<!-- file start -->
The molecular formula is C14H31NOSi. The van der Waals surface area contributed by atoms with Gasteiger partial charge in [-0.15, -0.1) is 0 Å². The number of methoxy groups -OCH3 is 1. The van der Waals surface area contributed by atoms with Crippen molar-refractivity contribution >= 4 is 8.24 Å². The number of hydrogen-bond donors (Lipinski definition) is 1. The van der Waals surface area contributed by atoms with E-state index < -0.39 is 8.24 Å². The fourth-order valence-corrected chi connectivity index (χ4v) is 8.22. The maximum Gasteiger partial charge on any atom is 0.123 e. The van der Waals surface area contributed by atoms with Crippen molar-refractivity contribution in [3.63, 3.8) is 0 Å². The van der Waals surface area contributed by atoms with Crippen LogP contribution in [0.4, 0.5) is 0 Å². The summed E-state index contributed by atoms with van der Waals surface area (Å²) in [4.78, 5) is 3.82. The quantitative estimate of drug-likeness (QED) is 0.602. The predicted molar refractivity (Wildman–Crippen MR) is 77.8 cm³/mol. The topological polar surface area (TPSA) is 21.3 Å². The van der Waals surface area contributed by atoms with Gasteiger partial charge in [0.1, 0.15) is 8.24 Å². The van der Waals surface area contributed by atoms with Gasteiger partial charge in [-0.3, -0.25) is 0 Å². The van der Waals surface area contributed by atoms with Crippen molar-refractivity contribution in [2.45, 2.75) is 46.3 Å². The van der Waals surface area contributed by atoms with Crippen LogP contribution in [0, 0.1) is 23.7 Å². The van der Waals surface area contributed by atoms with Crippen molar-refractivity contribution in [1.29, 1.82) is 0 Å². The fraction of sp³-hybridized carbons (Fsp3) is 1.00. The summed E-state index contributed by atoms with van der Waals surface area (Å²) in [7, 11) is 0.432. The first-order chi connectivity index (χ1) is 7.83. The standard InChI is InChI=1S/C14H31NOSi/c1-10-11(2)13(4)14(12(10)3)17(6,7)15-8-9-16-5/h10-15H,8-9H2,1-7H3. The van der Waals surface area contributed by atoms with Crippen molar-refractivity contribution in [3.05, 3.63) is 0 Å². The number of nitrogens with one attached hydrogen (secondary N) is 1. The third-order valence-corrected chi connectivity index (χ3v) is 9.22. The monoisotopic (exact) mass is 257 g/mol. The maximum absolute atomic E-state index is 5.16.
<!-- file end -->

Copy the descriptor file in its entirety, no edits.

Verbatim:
The molecular formula is C14H31NOSi. The van der Waals surface area contributed by atoms with Gasteiger partial charge in [-0.15, -0.1) is 0 Å². The number of methoxy groups -OCH3 is 1. The van der Waals surface area contributed by atoms with Crippen molar-refractivity contribution >= 4 is 8.24 Å². The number of hydrogen-bond donors (Lipinski definition) is 1. The van der Waals surface area contributed by atoms with E-state index < -0.39 is 8.24 Å². The fourth-order valence-corrected chi connectivity index (χ4v) is 8.22. The maximum Gasteiger partial charge on any atom is 0.123 e. The van der Waals surface area contributed by atoms with Crippen molar-refractivity contribution in [3.63, 3.8) is 0 Å². The van der Waals surface area contributed by atoms with Crippen LogP contribution in [0.4, 0.5) is 0 Å². The summed E-state index contributed by atoms with van der Waals surface area (Å²) in [4.78, 5) is 3.82. The quantitative estimate of drug-likeness (QED) is 0.602. The predicted molar refractivity (Wildman–Crippen MR) is 77.8 cm³/mol. The topological polar surface area (TPSA) is 21.3 Å². The van der Waals surface area contributed by atoms with Gasteiger partial charge in [0.1, 0.15) is 8.24 Å². The van der Waals surface area contributed by atoms with Gasteiger partial charge in [-0.3, -0.25) is 0 Å². The van der Waals surface area contributed by atoms with Crippen molar-refractivity contribution in [2.45, 2.75) is 46.3 Å². The van der Waals surface area contributed by atoms with Crippen LogP contribution in [0, 0.1) is 23.7 Å². The van der Waals surface area contributed by atoms with Crippen molar-refractivity contribution in [1.29, 1.82) is 0 Å². The fraction of sp³-hybridized carbons (Fsp3) is 1.00. The summed E-state index contributed by atoms with van der Waals surface area (Å²) in [7, 11) is 0.432. The first-order chi connectivity index (χ1) is 7.83. The standard InChI is InChI=1S/C14H31NOSi/c1-10-11(2)13(4)14(12(10)3)17(6,7)15-8-9-16-5/h10-15H,8-9H2,1-7H3. The van der Waals surface area contributed by atoms with Crippen molar-refractivity contribution in [3.05, 3.63) is 0 Å². The number of nitrogens with one attached hydrogen (secondary N) is 1. The third-order valence-corrected chi connectivity index (χ3v) is 9.22. The monoisotopic (exact) mass is 257 g/mol. The maximum absolute atomic E-state index is 5.16.